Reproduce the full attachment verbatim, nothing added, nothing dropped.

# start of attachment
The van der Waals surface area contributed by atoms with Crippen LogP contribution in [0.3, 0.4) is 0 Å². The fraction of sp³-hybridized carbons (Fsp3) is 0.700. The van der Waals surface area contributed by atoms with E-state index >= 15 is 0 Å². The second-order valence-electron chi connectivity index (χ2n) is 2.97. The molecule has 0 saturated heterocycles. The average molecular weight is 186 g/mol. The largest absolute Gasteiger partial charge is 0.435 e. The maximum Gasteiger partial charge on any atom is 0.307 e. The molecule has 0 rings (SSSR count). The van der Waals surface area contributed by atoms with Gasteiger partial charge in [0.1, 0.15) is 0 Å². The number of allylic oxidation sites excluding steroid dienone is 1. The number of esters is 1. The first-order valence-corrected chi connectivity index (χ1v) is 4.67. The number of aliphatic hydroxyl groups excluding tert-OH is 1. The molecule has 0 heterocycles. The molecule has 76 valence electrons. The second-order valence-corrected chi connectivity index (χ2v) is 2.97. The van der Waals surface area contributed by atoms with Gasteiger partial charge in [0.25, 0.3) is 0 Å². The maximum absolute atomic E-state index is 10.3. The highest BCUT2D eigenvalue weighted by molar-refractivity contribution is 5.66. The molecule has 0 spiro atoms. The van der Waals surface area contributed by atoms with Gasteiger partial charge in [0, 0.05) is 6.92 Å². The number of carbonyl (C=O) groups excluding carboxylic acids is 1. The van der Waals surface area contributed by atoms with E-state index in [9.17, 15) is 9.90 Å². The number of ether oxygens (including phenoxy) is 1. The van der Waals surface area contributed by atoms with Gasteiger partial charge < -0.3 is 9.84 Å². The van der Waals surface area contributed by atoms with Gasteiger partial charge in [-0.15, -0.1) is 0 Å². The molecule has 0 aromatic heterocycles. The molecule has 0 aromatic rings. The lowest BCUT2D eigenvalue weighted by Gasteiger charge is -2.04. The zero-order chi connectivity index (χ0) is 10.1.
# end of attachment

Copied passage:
The van der Waals surface area contributed by atoms with Crippen LogP contribution in [0.3, 0.4) is 0 Å². The fraction of sp³-hybridized carbons (Fsp3) is 0.700. The van der Waals surface area contributed by atoms with E-state index >= 15 is 0 Å². The second-order valence-electron chi connectivity index (χ2n) is 2.97. The molecule has 0 saturated heterocycles. The average molecular weight is 186 g/mol. The largest absolute Gasteiger partial charge is 0.435 e. The maximum Gasteiger partial charge on any atom is 0.307 e. The molecule has 0 rings (SSSR count). The van der Waals surface area contributed by atoms with Gasteiger partial charge in [0.1, 0.15) is 0 Å². The number of allylic oxidation sites excluding steroid dienone is 1. The number of esters is 1. The first-order valence-corrected chi connectivity index (χ1v) is 4.67. The number of aliphatic hydroxyl groups excluding tert-OH is 1. The molecule has 0 heterocycles. The molecule has 76 valence electrons. The second-order valence-corrected chi connectivity index (χ2v) is 2.97. The van der Waals surface area contributed by atoms with Gasteiger partial charge in [0.25, 0.3) is 0 Å². The maximum absolute atomic E-state index is 10.3. The highest BCUT2D eigenvalue weighted by molar-refractivity contribution is 5.66. The molecule has 0 spiro atoms. The van der Waals surface area contributed by atoms with Gasteiger partial charge in [0, 0.05) is 6.92 Å². The number of carbonyl (C=O) groups excluding carboxylic acids is 1. The van der Waals surface area contributed by atoms with E-state index in [9.17, 15) is 9.90 Å². The number of ether oxygens (including phenoxy) is 1. The van der Waals surface area contributed by atoms with Gasteiger partial charge < -0.3 is 9.84 Å². The van der Waals surface area contributed by atoms with Gasteiger partial charge in [-0.15, -0.1) is 0 Å². The molecule has 0 aromatic heterocycles. The molecule has 0 aromatic rings. The lowest BCUT2D eigenvalue weighted by Gasteiger charge is -2.04. The zero-order chi connectivity index (χ0) is 10.1.